The Future of Flight W/ A Dreamlifter Nose Sticking Through...
My Aerial Photo: The Future of Flight W/ A Dreamlifter Nose Sticking Through…

Well folks, it is my displeasure and sadness to report that any short-term fix to the Future of Flight getting transit service is a nonstarter.  Last week, I learned Community Transit has vetoed changing Community Transit Route 113 to support the Future of Flight due to scheduling concerns and inconveniencing local Community Transit users for international Future of Flight visitors.  This defeat of getting public transit services to the Future of Flight however in the short term is ultimately because the better argument won inside Community Transit; and I accept full and total responsibility for the failure to succeed this time around.

I acknowledge the difficulty of asking a transit agency to change a transit schedule broadly advertised and should be reliable to the taxpayers to magically change a community’s main route to service a major tourist-powered economic engine.  A proposal that the Mayor of said community was apprehensive about in a North by Northwest Big Interview.

Some will ask, “Why not Everett Transit?”  Believe me, I have.  I went to the Everett Transit August 2015 Service Change Proposal public meeting at Thursday, April 16, 2015 where senior Everett Transit leaders and I discussed potential options for the Future of Flight.  One option thoughtfully proposed was an express shuttle linked to Everett Station.  One option frankly is insulting – and that’s the Everett Transit Planner’s demand of direct Future of Flight funding for Everett Transit service as if magically the nonprofit Future of Flight can write a check.  I also learned at this meeting from the Everett Transit Planner that hourly Everett Transit service to Boeing’s Paine Field factory and even with three Boeing employees helping get Boeing employees to choose transit first was not going so well so there’s understandable Everett Transit reluctance to further service Paine Field.  One would hope the Everett Mayor will listen rationally to Everett Transit staff before further championing light rail to Paine Field without firing Everett Transit professionals championing data-based contrarian viewpoints.

Speaking of comments, let me be clear, read carefully trolls: To lob from the dark corners of the room the hecklers’ veto and snipe at a major nonprofit doing good works is a classless disgrace and speaks volumes about how some transit advocates misperceive their role.  Make no mistake, I am confident other nonprofits who need transit service are going to keep their hands down and point to your sniping as a reason why not to ask for help. Running a mostly positive campaign clearly has less weight than that of anonymous coward internet trolls sniping because some people are unhappy with their transit service levels now means less transit for all.  Some heckler’s veto to celebrate.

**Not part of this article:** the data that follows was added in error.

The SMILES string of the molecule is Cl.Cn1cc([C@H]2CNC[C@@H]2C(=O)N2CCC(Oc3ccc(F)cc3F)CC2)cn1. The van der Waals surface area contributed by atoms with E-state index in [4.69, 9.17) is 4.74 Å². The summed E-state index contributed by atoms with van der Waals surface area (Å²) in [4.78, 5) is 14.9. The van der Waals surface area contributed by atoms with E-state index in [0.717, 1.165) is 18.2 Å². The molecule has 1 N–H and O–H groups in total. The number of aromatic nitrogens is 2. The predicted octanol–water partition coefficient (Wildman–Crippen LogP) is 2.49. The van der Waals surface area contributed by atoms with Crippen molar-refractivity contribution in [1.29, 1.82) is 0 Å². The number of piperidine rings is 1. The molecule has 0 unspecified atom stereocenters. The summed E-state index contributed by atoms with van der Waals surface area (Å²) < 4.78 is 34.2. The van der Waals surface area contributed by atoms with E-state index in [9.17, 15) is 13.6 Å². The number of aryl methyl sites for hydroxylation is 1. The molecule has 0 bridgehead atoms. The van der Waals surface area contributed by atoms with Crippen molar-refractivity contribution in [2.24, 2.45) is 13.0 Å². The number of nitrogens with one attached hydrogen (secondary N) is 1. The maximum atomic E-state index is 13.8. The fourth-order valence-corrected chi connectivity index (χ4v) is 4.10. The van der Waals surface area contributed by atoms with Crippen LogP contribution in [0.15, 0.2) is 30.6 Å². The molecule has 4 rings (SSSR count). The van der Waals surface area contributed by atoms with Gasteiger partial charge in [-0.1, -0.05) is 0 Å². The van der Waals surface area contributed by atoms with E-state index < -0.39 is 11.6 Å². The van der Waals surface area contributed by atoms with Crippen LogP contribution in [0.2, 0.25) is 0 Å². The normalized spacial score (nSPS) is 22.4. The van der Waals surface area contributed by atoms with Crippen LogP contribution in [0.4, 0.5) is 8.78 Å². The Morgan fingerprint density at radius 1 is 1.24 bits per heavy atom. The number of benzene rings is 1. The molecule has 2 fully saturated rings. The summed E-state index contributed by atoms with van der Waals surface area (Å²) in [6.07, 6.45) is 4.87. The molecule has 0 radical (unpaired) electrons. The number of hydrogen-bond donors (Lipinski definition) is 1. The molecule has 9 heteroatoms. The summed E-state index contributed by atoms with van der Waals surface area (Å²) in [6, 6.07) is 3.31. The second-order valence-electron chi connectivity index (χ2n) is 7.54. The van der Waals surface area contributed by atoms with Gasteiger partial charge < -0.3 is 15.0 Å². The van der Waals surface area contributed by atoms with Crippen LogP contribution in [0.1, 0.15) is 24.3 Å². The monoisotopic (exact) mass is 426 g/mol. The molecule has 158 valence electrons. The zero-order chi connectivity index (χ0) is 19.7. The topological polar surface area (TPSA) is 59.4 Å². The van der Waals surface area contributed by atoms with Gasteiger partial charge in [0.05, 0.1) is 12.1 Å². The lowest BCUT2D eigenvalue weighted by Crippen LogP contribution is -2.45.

That said this is all in the past. There is one good option left not just for the Future of Flight but also for giving Mukilteo a fair slice of transit service.

If we can get the City of Mukilteo City Council to please pass a resolution as a part of this Community Transit levy lift to request a bus route from 84th Street & Mukilteo Speedway to Seaway via Future of Flight so as to link Seaway Transit Center to the Mukilteo Multimodal Terminal in 2020 & the City of Mukilteo… but this route request requires Mukilteo community support, a bold investment of the City Government of Mukilteo’s political capital, and Community Transit to get its levy lift at the ballot box.

Arguably best to get the Seaway to Mukilteo connection is via commenting on the 2016 Transit Development Plan (TDP) for Community Transit.  In a recent public records request, Community Transit’s Public Records Officer wrote, “The full text of each comment received was provided to board members, initially to the board committee reviewing the plan, and then to the full board.  Comments were discussed in the context of the plan.  The final adopted plan includes the full text of each comment.”  When asked to share route planning for the Seaway Transit Center, Community Transit also replied, “There is no specific route planning for the transit center at this time. It’s too early in the process.”  Therefore a letter from the Mukilteo Mayor coupled to a Mukilteo City Council Resolution would certainly influence Community Transit’s “route planning”.

I will conclude with the genuine concern I have a Community Transit levy lift is going to require transit advocate enthusiasm to win. I know many share my fear a Sound Transit 3/ST3 package that rewards Seattle/North King insufficiently will not be pushed over the top.  So I legitimately fear a Community Transit levy lift transit package that insufficiently excites Mukilteo and Everett will ultimately fail.

Over to hopefully thoughtful comments at 777 words…

Programming Notes: Tomorrow I will post a North by Northwest View 18: What Should I Ask North by Northwest Transit Agencies about…

Also since I am no longer able to edit what’s posted to Seattle Transit Blog and writing this post is rather emotional for me, I drafted in Microsoft Word.  I encourage other Page Two writers to do the same.

North by Northwest 59: Polite Reminder on Everett Transit Service Change…

Your Mr. North by Northwest is slammed this week, so between the big comment thread from Sunday’s open thread on the main page and my workload, I’m just going to take five to post a polite reminder of the last two Everett Transit the August 2015 service change planning meetings:

Monday, April 20, 2015
5 p.m. – 7 p.m.
Everett Station, Dan Snow Room
3201 Smith Avenue

Tuesday, April 21, 2015
10 a.m. – 12 p.m.
Everett Public Library, Evergreen Branch
9512 Evergreen Way

I come down on the side that since money is being spent on these public meetings by the transit agencies we cover, maybe we at Seattle Transit Blog should be advertising them… and encouraging attendance.  Whether it’s to discuss the service changes, give an atta-girl (or atta-boy), or concerns with the agency in question; methinks we’re cheerleaders for transit service.

Programming Update: Whidbey-Skagit-Snohomish Tri-County Connector update tomorrow, I promise now that I’ve got the video.  After-action report from this meeting sometime this week…

North by Northwest 58: Everett Transit Annual Service Change Outreach

Everett Transit New Hybrid Buses (one is mine!)